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later climbed Fri, Aug 13, 1999|
Cathedral Peak (10,911 ft.)
Named by James Hutchings in 1862
"The peak was named by the California Geological Survey in 1863. 'From a high ridge, crossed just before reaching this lake [Tenaya], we had a fine view of a very prominent exceedingly grand landmark through all the region, and to which the name of Cathedral Peak has been given ... the majesty of its form and its dimensions are such, that any work of human hands would sink into insignificance if placed beside it.' (Whitney, Geology, 425.)
First ascent by John Muir, September 7, 1869."
- Peter Browning, Place Names of the Sierra Nevada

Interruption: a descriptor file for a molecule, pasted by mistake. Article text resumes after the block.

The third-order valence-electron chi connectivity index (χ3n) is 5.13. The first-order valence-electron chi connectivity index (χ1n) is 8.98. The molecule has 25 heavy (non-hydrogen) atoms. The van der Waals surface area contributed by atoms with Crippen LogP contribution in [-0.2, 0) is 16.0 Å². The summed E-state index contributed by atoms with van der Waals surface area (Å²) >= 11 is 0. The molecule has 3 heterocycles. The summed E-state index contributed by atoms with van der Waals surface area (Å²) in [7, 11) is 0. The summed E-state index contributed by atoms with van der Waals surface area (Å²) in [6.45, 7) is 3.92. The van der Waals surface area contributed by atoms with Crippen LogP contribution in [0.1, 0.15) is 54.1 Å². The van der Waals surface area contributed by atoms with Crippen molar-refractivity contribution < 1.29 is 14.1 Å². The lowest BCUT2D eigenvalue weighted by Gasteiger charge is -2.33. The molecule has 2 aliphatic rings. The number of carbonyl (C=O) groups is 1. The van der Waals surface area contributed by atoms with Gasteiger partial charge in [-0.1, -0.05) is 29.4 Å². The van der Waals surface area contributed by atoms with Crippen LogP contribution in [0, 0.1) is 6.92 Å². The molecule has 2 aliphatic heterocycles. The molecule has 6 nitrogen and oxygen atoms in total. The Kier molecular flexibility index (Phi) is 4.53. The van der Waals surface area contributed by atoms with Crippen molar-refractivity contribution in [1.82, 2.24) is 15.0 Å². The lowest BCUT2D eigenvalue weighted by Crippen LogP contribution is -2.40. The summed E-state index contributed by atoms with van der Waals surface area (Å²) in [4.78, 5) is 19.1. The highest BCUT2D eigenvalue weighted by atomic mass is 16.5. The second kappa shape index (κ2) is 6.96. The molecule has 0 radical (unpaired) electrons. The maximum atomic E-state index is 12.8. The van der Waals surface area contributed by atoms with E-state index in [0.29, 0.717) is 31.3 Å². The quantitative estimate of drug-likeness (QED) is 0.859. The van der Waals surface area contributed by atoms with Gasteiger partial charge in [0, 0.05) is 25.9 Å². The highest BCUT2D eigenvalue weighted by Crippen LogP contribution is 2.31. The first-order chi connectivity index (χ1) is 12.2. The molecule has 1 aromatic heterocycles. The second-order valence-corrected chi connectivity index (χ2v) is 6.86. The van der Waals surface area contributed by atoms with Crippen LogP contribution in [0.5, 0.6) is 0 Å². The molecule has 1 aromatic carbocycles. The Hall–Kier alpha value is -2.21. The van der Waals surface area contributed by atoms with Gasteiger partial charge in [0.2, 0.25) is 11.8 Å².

John Muir's route took him up the "Mountaineer's Route", Class 3 until the summit block which is Class 4:
"September 7. --Left camp at daybreak and made direct for Cathedral Peak, intending to strike eastward and southward from that point among the peaks and ridges at the heads of the Tuolumne, Merced, and San Joaquin rivers. Down through the pine woods I made my way, across the Tuolumne River and meadows, and up the heavily timbered slope forming the south boundary of the upper Tuolumne basin, along the east side of Cathedral Peak, and up to its topmost spire, which I reached at noon, having loitered by the way to study the fine trees, --two-leaved pine, mountain pine, albicaulis pine, silver fir, and the most charming, most graceful of all the evergreens, the mountain hemlock. High, cool, late-flowering meadows also detained me, and lakelets and avalanche tracks and huge quarries of moraine rocks above the forests.